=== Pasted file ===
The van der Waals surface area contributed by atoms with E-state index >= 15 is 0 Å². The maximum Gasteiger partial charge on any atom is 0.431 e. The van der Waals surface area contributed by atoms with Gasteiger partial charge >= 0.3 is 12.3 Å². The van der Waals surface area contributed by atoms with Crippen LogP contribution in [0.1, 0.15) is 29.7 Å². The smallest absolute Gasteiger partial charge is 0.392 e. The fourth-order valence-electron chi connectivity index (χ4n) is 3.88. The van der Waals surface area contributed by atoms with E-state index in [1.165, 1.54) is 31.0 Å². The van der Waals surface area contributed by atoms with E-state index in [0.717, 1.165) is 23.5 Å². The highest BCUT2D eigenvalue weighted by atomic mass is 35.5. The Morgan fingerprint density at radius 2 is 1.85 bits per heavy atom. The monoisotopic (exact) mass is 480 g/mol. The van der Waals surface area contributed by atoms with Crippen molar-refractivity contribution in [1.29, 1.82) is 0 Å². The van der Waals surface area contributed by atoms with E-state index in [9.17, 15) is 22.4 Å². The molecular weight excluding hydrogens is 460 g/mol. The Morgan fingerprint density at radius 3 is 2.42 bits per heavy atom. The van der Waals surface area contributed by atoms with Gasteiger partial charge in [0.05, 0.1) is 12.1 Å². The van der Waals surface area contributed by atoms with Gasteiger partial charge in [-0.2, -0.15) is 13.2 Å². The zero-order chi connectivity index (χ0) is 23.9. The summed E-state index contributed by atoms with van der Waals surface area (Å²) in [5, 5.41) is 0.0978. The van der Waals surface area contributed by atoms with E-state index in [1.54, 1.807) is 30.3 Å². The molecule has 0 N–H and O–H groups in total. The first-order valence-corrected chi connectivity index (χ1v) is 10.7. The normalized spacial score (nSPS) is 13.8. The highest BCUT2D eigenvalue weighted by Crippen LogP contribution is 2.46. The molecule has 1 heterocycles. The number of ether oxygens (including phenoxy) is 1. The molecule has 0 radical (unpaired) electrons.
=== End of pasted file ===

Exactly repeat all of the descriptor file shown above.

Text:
The van der Waals surface area contributed by atoms with E-state index >= 15 is 0 Å². The maximum Gasteiger partial charge on any atom is 0.431 e. The van der Waals surface area contributed by atoms with Gasteiger partial charge >= 0.3 is 12.3 Å². The van der Waals surface area contributed by atoms with Crippen LogP contribution in [0.1, 0.15) is 29.7 Å². The smallest absolute Gasteiger partial charge is 0.392 e. The fourth-order valence-electron chi connectivity index (χ4n) is 3.88. The van der Waals surface area contributed by atoms with E-state index in [1.165, 1.54) is 31.0 Å². The van der Waals surface area contributed by atoms with E-state index in [0.717, 1.165) is 23.5 Å². The highest BCUT2D eigenvalue weighted by atomic mass is 35.5. The Morgan fingerprint density at radius 2 is 1.85 bits per heavy atom. The monoisotopic (exact) mass is 480 g/mol. The van der Waals surface area contributed by atoms with Crippen molar-refractivity contribution in [1.29, 1.82) is 0 Å². The van der Waals surface area contributed by atoms with E-state index in [9.17, 15) is 22.4 Å². The molecular weight excluding hydrogens is 460 g/mol. The Morgan fingerprint density at radius 3 is 2.42 bits per heavy atom. The van der Waals surface area contributed by atoms with Gasteiger partial charge in [0.05, 0.1) is 12.1 Å². The van der Waals surface area contributed by atoms with Gasteiger partial charge in [-0.2, -0.15) is 13.2 Å². The zero-order chi connectivity index (χ0) is 23.9. The summed E-state index contributed by atoms with van der Waals surface area (Å²) in [5, 5.41) is 0.0978. The van der Waals surface area contributed by atoms with E-state index in [1.54, 1.807) is 30.3 Å². The molecule has 0 N–H and O–H groups in total. The first-order valence-corrected chi connectivity index (χ1v) is 10.7. The normalized spacial score (nSPS) is 13.8. The highest BCUT2D eigenvalue weighted by Crippen LogP contribution is 2.46. The molecule has 1 heterocycles. The number of ether oxygens (including phenoxy) is 1. The molecule has 0 radical (unpaired) electrons.